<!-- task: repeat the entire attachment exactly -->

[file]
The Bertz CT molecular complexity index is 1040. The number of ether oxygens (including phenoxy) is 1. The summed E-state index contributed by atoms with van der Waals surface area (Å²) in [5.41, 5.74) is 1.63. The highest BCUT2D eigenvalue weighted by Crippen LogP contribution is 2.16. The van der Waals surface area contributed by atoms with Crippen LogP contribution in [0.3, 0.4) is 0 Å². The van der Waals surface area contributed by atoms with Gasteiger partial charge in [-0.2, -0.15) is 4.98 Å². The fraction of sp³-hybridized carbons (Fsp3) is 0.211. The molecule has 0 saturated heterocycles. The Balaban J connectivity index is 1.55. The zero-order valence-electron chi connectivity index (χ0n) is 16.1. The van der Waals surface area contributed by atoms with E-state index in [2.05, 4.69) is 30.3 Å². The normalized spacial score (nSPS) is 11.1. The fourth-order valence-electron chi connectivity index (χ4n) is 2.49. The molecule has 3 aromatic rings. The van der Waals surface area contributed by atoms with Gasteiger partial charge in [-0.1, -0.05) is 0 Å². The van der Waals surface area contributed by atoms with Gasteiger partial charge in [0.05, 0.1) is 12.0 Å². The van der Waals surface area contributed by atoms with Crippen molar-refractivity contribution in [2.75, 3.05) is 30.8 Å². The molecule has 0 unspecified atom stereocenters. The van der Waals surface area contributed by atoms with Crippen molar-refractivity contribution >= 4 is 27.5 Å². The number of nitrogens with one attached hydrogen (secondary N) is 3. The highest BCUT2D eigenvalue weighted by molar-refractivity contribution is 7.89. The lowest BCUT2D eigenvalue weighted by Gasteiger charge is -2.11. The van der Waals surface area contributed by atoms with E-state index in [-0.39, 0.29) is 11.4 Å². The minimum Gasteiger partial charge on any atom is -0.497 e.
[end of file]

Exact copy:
The Bertz CT molecular complexity index is 1040. The number of ether oxygens (including phenoxy) is 1. The summed E-state index contributed by atoms with van der Waals surface area (Å²) in [5.41, 5.74) is 1.63. The highest BCUT2D eigenvalue weighted by Crippen LogP contribution is 2.16. The van der Waals surface area contributed by atoms with Crippen LogP contribution in [0.3, 0.4) is 0 Å². The van der Waals surface area contributed by atoms with Gasteiger partial charge in [-0.2, -0.15) is 4.98 Å². The fraction of sp³-hybridized carbons (Fsp3) is 0.211. The molecule has 0 saturated heterocycles. The Balaban J connectivity index is 1.55. The zero-order valence-electron chi connectivity index (χ0n) is 16.1. The van der Waals surface area contributed by atoms with E-state index in [2.05, 4.69) is 30.3 Å². The normalized spacial score (nSPS) is 11.1. The fourth-order valence-electron chi connectivity index (χ4n) is 2.49. The molecule has 3 aromatic rings. The van der Waals surface area contributed by atoms with Gasteiger partial charge in [-0.1, -0.05) is 0 Å². The van der Waals surface area contributed by atoms with Gasteiger partial charge in [0.05, 0.1) is 12.0 Å². The van der Waals surface area contributed by atoms with Crippen molar-refractivity contribution in [2.75, 3.05) is 30.8 Å². The molecule has 0 unspecified atom stereocenters. The van der Waals surface area contributed by atoms with Crippen molar-refractivity contribution >= 4 is 27.5 Å². The number of nitrogens with one attached hydrogen (secondary N) is 3. The highest BCUT2D eigenvalue weighted by molar-refractivity contribution is 7.89. The lowest BCUT2D eigenvalue weighted by Gasteiger charge is -2.11. The van der Waals surface area contributed by atoms with E-state index in [-0.39, 0.29) is 11.4 Å². The minimum Gasteiger partial charge on any atom is -0.497 e.